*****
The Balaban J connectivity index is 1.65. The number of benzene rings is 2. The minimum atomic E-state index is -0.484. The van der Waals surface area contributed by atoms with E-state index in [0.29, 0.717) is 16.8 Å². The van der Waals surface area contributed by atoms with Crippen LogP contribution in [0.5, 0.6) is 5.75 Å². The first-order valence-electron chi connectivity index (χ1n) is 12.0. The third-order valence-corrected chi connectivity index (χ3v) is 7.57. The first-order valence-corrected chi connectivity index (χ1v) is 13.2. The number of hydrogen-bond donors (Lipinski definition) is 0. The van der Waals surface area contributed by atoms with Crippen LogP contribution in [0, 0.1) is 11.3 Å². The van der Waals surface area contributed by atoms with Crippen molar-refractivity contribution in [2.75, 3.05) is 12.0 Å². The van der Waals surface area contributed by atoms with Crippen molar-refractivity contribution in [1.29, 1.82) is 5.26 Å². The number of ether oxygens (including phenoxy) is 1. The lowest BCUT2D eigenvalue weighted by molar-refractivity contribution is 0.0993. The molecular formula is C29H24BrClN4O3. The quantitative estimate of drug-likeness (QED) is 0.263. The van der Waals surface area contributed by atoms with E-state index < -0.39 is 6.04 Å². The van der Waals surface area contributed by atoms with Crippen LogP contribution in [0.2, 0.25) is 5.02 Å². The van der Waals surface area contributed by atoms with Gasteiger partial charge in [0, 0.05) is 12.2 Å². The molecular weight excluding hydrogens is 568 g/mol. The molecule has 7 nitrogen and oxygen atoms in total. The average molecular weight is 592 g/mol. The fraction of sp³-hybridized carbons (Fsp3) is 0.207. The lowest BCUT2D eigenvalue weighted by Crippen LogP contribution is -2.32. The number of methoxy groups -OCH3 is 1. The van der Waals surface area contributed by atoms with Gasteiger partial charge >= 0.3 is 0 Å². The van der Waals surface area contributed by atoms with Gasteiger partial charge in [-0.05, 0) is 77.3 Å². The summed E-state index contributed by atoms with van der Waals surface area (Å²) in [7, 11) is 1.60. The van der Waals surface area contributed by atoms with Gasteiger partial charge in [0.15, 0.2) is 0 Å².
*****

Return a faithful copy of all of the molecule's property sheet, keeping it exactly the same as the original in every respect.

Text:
The Balaban J connectivity index is 1.65. The number of benzene rings is 2. The minimum atomic E-state index is -0.484. The van der Waals surface area contributed by atoms with E-state index in [0.29, 0.717) is 16.8 Å². The van der Waals surface area contributed by atoms with Crippen LogP contribution in [0.5, 0.6) is 5.75 Å². The first-order valence-electron chi connectivity index (χ1n) is 12.0. The third-order valence-corrected chi connectivity index (χ3v) is 7.57. The first-order valence-corrected chi connectivity index (χ1v) is 13.2. The number of hydrogen-bond donors (Lipinski definition) is 0. The van der Waals surface area contributed by atoms with Crippen LogP contribution in [0, 0.1) is 11.3 Å². The van der Waals surface area contributed by atoms with Crippen molar-refractivity contribution in [2.75, 3.05) is 12.0 Å². The van der Waals surface area contributed by atoms with Crippen molar-refractivity contribution in [1.29, 1.82) is 5.26 Å². The number of ether oxygens (including phenoxy) is 1. The lowest BCUT2D eigenvalue weighted by molar-refractivity contribution is 0.0993. The molecular formula is C29H24BrClN4O3. The quantitative estimate of drug-likeness (QED) is 0.263. The van der Waals surface area contributed by atoms with E-state index < -0.39 is 6.04 Å². The van der Waals surface area contributed by atoms with Crippen LogP contribution in [0.2, 0.25) is 5.02 Å². The van der Waals surface area contributed by atoms with Gasteiger partial charge in [0, 0.05) is 12.2 Å². The molecular weight excluding hydrogens is 568 g/mol. The molecule has 7 nitrogen and oxygen atoms in total. The average molecular weight is 592 g/mol. The fraction of sp³-hybridized carbons (Fsp3) is 0.207. The lowest BCUT2D eigenvalue weighted by Crippen LogP contribution is -2.32. The number of methoxy groups -OCH3 is 1. The van der Waals surface area contributed by atoms with Gasteiger partial charge >= 0.3 is 0 Å². The van der Waals surface area contributed by atoms with Gasteiger partial charge in [-0.05, 0) is 77.3 Å². The summed E-state index contributed by atoms with van der Waals surface area (Å²) in [7, 11) is 1.60. The van der Waals surface area contributed by atoms with Gasteiger partial charge in [0.15, 0.2) is 0 Å².